Scanning Hall Probe Microscopy (SHPM) using quartz crystal AFM feedback
Journal of Nanoscience and Nanotechnology
American Scientific Publishers
619 - 622
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Please cite this item using this persistent URLhttp://hdl.handle.net/11693/26898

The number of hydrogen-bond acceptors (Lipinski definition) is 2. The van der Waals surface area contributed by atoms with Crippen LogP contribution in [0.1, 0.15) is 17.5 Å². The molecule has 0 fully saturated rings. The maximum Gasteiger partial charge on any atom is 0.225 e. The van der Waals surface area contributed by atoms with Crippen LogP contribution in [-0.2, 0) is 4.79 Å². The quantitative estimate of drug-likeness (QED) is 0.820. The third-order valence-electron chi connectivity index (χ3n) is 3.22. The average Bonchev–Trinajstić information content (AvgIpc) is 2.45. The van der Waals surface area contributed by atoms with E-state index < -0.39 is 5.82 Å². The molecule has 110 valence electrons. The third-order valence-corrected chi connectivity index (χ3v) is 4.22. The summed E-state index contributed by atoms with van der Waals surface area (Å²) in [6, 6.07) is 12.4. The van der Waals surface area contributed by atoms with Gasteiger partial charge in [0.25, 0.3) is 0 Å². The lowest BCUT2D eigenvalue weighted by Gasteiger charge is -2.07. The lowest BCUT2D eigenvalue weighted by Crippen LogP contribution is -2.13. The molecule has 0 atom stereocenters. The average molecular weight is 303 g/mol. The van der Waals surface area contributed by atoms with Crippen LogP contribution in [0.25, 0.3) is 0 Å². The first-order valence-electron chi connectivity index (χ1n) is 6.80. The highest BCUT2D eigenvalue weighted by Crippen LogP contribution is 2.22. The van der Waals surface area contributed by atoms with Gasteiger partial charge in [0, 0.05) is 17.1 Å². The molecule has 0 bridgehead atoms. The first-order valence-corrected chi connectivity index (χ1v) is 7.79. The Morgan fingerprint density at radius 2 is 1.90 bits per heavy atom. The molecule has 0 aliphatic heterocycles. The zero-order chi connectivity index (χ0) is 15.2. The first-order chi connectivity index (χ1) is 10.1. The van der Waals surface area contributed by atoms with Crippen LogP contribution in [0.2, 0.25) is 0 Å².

Scanning Hall Probe Microscopy (SHPM) is a quantitative and non-invasive technique for imaging localized surface magnetic field fluctuations such as ferromagnetic domains with high spatial and magnetic field resolution of ∼50 nm and 7 mG/Hz 1/2 at room temperature. In the SHPM technique, scanning tunneling microscope (STM) or atomic force microscope (AFM) feedback is used to keep the Hall sensor in close proximity of the sample surface. However, STM tracking SHPM requires conductive samples; therefore the insulating substrates have to be coated with a thin layer of gold. This constraint can be eliminated with the AFM feedback using sophisticated Hall probes that are integrated with AFM cantilevers. However it is very difficult to micro fabricate these sensors. In this work, we have eliminated the difficulty in the cantilever-Hall probe integration process, just by gluing a Hall Probe chip to a quartz crystal tuning fork force sensor. The Hall sensor chip is simply glued at the end of a 32.768 kHz or 100 kHz Quartz crystal, which is used as force sensor. An LT-SHPM system is used to scan the samples. The sensor assembly is dithered at the resonance frequency using a digital Phase Locked Loop circuit and frequency shifts are used for AFM tracking. SHPM electronics is modified to detect AFM topography and the frequency shift, along with the magnetic field image. Magnetic domains and topography of an Iron Garnet thin film crystal, NdFeB demagnetised magnet and hard disk samples are presented at room temperature. The performance is found to be comparable with the SHPM using STM feedback. Copyright
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